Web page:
Galvin’s Brasserie de Luxe, the Pompoadour’s less formal sibling, is on the ground floor of the Caledonian Hotel. It’s a bright space, with white walls, blue leather seats, and wall panels in white tiles and dark wood that matches the tables. The restaurant has three rooms, the main one houses a large, elegant bar with copper fittings.
The food is distinctly French, with steak tartare and snails staples on the menu, as well as smoked salmon, oysters and crab. The wine list is interesting and varied and the service is attentive and friendly.
To make your Sunday afternoon perfect, the Galvin now has a jazz band playing on a Sunday. C. and I went to experience it.
The Jazz Sunday menu has a good variety of dishes. I was torn between the salmon rillettes, the salad of beetroot and whipped goats curd, and the charcuteries. In the end, I decided on the rillettes, and C. opted for the beetroot salad. Both dishes were delightful. The yellow and purple beetroot was tender, with a bit of added crunch from shavings of raw candy cane beets, balanced by the gentle acidity of the goats curd and the crunch of candied walnuts. The rillettes were moist and flavourful, with a good amount of the herb that I think goes best with salmon: dill. It was served with a thin sliver of rye bread and a tart and garlicky crème fraiche.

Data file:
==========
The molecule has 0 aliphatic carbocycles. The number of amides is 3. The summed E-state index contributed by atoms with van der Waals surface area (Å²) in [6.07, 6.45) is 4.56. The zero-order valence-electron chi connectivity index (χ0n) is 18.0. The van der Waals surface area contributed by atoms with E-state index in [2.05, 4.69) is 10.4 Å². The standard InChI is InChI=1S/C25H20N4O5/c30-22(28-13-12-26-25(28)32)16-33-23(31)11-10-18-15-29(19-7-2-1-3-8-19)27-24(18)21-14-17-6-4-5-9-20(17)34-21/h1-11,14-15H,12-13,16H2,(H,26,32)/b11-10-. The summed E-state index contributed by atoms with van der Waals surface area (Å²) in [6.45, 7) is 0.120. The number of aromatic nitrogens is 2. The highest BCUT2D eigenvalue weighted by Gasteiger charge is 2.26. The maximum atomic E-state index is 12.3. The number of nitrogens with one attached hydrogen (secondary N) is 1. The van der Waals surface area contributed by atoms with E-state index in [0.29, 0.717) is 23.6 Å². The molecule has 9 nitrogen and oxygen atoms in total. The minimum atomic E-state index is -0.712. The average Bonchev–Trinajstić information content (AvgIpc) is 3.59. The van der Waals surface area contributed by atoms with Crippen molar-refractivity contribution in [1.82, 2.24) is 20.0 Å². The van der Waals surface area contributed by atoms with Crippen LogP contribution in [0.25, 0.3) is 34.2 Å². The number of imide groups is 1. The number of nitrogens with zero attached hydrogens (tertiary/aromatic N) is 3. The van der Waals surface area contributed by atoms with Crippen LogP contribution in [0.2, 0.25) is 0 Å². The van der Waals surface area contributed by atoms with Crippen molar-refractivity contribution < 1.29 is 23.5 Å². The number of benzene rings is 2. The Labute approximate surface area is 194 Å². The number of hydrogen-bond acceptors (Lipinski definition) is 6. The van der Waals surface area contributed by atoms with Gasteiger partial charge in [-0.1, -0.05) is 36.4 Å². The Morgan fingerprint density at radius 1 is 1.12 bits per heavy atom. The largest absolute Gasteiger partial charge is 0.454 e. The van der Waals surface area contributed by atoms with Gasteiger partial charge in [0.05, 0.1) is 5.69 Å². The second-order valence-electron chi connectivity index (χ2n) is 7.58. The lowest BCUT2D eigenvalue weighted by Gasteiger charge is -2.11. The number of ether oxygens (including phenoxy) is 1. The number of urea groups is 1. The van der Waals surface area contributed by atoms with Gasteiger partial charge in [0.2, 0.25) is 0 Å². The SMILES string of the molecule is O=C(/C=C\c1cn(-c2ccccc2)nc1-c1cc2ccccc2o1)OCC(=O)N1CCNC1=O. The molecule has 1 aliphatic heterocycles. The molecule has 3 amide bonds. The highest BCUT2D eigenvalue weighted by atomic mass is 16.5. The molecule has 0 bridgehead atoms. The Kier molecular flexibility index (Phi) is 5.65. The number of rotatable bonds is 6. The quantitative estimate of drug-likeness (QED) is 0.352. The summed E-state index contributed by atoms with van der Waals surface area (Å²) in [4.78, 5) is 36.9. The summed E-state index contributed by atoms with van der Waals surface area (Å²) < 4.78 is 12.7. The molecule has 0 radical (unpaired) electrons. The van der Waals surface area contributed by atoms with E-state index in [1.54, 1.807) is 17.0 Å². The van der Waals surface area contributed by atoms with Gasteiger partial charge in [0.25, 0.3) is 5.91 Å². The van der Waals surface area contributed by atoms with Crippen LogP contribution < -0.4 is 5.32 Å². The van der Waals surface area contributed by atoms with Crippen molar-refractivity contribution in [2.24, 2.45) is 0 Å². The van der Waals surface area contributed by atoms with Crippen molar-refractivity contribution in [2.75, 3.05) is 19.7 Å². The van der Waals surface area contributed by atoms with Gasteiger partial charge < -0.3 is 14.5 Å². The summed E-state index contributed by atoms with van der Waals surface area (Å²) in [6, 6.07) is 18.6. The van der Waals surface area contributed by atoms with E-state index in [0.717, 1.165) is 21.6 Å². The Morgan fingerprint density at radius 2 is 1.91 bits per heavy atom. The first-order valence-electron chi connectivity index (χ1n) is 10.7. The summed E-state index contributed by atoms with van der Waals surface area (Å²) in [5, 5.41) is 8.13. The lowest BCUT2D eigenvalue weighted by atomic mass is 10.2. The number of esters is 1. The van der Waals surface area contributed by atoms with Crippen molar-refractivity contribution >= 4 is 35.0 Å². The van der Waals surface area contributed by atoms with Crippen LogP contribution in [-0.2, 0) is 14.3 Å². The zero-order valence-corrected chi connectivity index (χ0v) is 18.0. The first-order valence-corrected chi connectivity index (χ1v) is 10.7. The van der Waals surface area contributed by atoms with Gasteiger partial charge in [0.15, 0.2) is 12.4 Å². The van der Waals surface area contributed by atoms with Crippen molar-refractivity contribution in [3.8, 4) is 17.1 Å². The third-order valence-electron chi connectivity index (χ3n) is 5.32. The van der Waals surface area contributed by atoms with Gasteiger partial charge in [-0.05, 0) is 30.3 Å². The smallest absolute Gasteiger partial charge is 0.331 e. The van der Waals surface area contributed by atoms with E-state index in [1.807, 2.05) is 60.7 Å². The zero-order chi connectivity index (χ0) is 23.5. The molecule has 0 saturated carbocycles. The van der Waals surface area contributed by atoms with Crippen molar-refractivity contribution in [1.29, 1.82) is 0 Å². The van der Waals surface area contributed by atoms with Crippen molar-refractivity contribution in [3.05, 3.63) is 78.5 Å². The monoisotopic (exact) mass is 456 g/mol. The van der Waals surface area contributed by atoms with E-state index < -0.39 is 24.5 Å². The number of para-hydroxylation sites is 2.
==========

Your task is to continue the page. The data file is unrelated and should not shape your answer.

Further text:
The room was full of couples and small groups enjoying a leisurely Sunday lunch. It was quite a mix of people, from young couples to families, which I enjoyed. The traditional British roast beef lunch was popular and the Yorkshire puddings were puffy and huge. That’s not what we had, though. For my main, I had sea trout with saffron braised squid, fennel and chickpeas. The skin on the sea trout was crispy, the flesh was meltingly tender. The squid was cooked to perfection, and the chickpeas, in their broth, were lovely.
Meanwhile, C. had lemon thyme gnocchi, fried to give a crispy side that makes me think of delicious potstickers, sautéed jerusalem artichoke and curly kale. I really enjoyed my taste of the gnocchi and they worked very well with the earthy flavour of the artichoke and kale.
The three-piece jazz band – guitar, keyboards and bass – played while we ate, bathed in sunshine where they were set up against the window next to the entrance. The tunes they played were up-beat and not too challenging to my untrained ear. The Galvin can be quite a loud space but the music adds atmosphere and cloaks individual conversations and gives you privacy. I enjoyed listening to the music and C. enjoyed watching the bass – bass was his instrument.
For dessert, I was torn again: whether to have the oeufs à la neige, chocolate marquise or buttermilk panacotta? Oeufs à la neige it was. Christopher opted for the mature cheddar, a crumbly cheese with a long, palate tickling flavour and a distinct scent of wax and that slight hint of ammonia you get with a very mature cheese. The ‘snow-eggs’ were lovely. A firm but light meringue tasted almost salty on its own which was perfect with the the sweet, rich vanilla custard. A good sprinkling of almond praline added crunch and delicate flavour.
The Jazz Sunday lunch can be adjusted for the size of your stomach and pocket: have two courses for £24, or three for £29.
Waldorf Astoria Edinburgh – The Caledonian
Edinburgh EH1 2AB
Telephone: 0131 222 8988